Especially the larger ‘spiral’-like structure strongly reminds me of a, in german, ‘Sprenggarten’ (literally ‘detonation garden’ – don’t know how this can be translated appropriately) – a testing area for evaluating the effects, typically of fragmentation-type shells, at varying distances (in this case 5m/10m/15m/20m/25m/30m/40m/50m/60m/70m/80m/90m?/100m?/110m? – the walls at those last three distances seem to be missing or in decay); The smaller, about 35m in diameter, ring-like structure to the west may be reconcilable with testing of unitary HE-charges of up to ~500kg TNT (if my estimates in this regard are correct).

    Could this be leftovers of the Badr-2000-project, associated with testing of artillery munitions (i’m thinking of e.g. Sakr-18), or are these structures even older (aka linked to the Al-Zafir/Al-Zahar/Al-Zeitun etc.)?

    Two other interesting structures can be found at:

    30°7’38.3“N, 30°36’46.1“E

    and

    30°7’45.3“N, 30°36’19.8“E

    My guess is that those perhaps are rocket-engine test stands, the north-western one for small liquid-propellant and the south-eastern one for larger solid-propellant ones (-> Badr-2000?).

  7. George William Herbert (History)

    Jochen –

    Ah, the spiral structure would make sense explaining what he was talking about, yes. I’ve seen those before.

    I was thinking “warhead test” in a more reentry-behavior oriented sense than in explosive characteristics. The site is unusually close to the main facility – usually, those types of facilities are many km from buildings, this one is only 450 meters from the building at the end of the little spur road headed west, and 750 meters from the road (and about 760 meters from the facility main security gate, I think).

    From a detonation wave shock standpoint, plenty far, but you sometimes get large splinter fragments off large warheads and bombs…

    Regarding the other two structures, north and northeast sides of the main north site, those are (to me) obvious rocket test stands. Obvious enough I didn’t bother mentioning them. I’ve seen enough of those up close.

  8. Joseph S. Bermudez Jr.

    Jochen,

    Your correct about the location of the warhead test cells. They do not appear in satellite imagery from the mid-1960s, and I was was unable to obtain imagery from the 1970-1990s in time for the article. My working assumption is that at least the spiral test cell was constructed in the 1970-80s for the Scud and Condor programs, but this is speculation. The circular one is more interesting. There is a remote, and I do mean remote, possibility that it was once used to test chemical warheads.

    The other two structures were constructed in the 1960s for the al-Kahir, al-Zafir, etc. programs. One is a vertical engine test stand and the other is a launch stand. The very first Egyptian test flights in the 1960s, however, took place from a series of three flat circular pads (now partially covered with sand) immediately south of the launch pad. This is all pointed out in the Jane’s Intelligence Review article.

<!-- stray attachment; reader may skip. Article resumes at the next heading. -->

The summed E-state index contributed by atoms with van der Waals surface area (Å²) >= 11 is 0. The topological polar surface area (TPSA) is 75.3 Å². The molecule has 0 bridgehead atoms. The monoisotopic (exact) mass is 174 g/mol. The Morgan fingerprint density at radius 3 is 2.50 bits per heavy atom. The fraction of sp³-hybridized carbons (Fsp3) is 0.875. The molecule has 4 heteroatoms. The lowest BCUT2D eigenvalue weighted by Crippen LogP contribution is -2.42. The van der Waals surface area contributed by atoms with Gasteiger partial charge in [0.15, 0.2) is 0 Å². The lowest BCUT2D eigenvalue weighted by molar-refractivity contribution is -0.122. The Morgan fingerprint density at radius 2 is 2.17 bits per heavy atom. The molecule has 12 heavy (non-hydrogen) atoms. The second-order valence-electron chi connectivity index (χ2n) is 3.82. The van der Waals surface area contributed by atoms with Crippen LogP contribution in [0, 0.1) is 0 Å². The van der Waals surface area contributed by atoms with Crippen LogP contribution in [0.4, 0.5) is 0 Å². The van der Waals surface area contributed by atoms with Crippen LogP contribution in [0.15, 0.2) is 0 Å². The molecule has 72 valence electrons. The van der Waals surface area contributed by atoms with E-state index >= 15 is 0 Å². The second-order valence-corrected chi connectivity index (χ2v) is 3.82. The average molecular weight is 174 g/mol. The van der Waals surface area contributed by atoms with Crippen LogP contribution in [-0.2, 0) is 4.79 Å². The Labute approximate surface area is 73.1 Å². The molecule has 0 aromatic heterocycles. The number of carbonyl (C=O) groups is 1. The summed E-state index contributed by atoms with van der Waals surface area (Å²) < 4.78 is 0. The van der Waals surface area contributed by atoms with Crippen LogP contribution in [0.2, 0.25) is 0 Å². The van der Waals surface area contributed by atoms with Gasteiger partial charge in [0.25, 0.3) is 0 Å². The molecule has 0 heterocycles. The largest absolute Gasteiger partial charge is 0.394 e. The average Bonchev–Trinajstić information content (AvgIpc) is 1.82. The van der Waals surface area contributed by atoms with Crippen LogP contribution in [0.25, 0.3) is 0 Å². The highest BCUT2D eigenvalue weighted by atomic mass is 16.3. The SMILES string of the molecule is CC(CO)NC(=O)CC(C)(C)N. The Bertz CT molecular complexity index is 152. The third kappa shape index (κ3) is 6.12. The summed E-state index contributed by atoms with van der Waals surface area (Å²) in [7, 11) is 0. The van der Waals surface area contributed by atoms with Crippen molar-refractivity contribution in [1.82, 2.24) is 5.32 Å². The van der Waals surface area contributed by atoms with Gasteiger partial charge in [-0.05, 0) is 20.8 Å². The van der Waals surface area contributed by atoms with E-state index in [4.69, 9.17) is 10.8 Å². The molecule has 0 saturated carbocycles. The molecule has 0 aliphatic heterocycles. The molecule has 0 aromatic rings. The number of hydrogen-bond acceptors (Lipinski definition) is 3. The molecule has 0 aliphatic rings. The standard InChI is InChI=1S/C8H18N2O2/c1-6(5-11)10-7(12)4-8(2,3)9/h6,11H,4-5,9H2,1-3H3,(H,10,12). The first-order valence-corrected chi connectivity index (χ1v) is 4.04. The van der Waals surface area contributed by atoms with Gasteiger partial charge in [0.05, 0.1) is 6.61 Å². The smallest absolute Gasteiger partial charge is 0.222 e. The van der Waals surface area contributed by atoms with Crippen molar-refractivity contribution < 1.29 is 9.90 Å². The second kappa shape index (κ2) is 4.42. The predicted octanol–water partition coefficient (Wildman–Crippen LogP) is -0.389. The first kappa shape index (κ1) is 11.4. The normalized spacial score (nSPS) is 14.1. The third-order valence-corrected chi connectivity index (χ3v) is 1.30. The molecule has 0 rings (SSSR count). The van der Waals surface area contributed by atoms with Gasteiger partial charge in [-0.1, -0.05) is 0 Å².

George,

    While the test cells are relatively close to the security entrance, they are in somewhat of a depression. Additionally, they may no longer be in use. I simply do not have enough data to make an informed determination on them. Finally, my understanding (and believe me that this does not necessarily mean its correct) is that at least the spiral test cell was designed for warhead explosive testing.

    Best regards,
    Joe

    Joseph S. Bermudez Jr.

  9. Jochen Schischka (History)

    Joe:

    “There is a remote, and I do mean remote, possibility that it was once used to test chemical warheads.” (emphasis added)

    It’s rather wise of you to explicitly use the word ‘remote’ in this context; Considering the fact that (as ‘George William Herbert’ correctly noted) those testing cells are rather close to the next buildings or the main facility (or even Heliopolis/Cairo), while keeping the probability of wind-drift of dispersed chemical agents in mind, i’d tend to assess that possibility as very remote (or otherwise quite suicidal), to say the least. There are certainly a lot more suitable, less populated, locations to be found in Egypt for such a purpose.

    BTW, after reevaluating the ‘round structure’ a little bit more in detail, i’d correct my previous estimate of ~500kg TNT down to charges of less than ~200kg TNT. That would be approximately the right size for BM-21 (~15kg, TGA-40/60?), FROG-7 (200kg, TGA-40/60), SA-2B Guideline (~125kg, unknown explosive), SA-3 Goa (~40kg, unknown explosive) and Badr-2000 (~200kg, unknown explosive), but too small for the warheads of the SS-N-2 Styx (375kg, TGAG-05?) and Scud-B (799kg, TGAG-05).
    As i wrote before, i think the ‘spiral’-like testing area can with some certainty be linked to the testing of (comparably small) fragmentation-type shells/warheads, approximately right in size for a fragmentation-warhead of a 122mm rocket (BM-21/Sakr). The close proximity of the innermost walls to the center of detonation would lead to the destruction of those walls (i’m assuming that these are hardened, not simple brick-type) everytime a large warhead (as in ~200kg TNT) is tested there (although the 110m of the outermost, already decaying walls would be roughly consistent with the maximum radius of effect of a FROG-7-Frag/HE-warhead; Maybe the inner walls were constructed later to adapt the facility for testing 122mm-Sakr-warheads from local production? Or was the whole facility overdimensioned to begin with? If only more material from the 70-90ies would be available)…

    Last but not least, i think a warhead/shell-testing facility only really makes sense in connection with indigenous production and/or development of those. Thus, i suspect that this has to be seen mostly in context with BM-21/Sakr, and possibly also the Badr-2000 program.

Pin It on Pinterest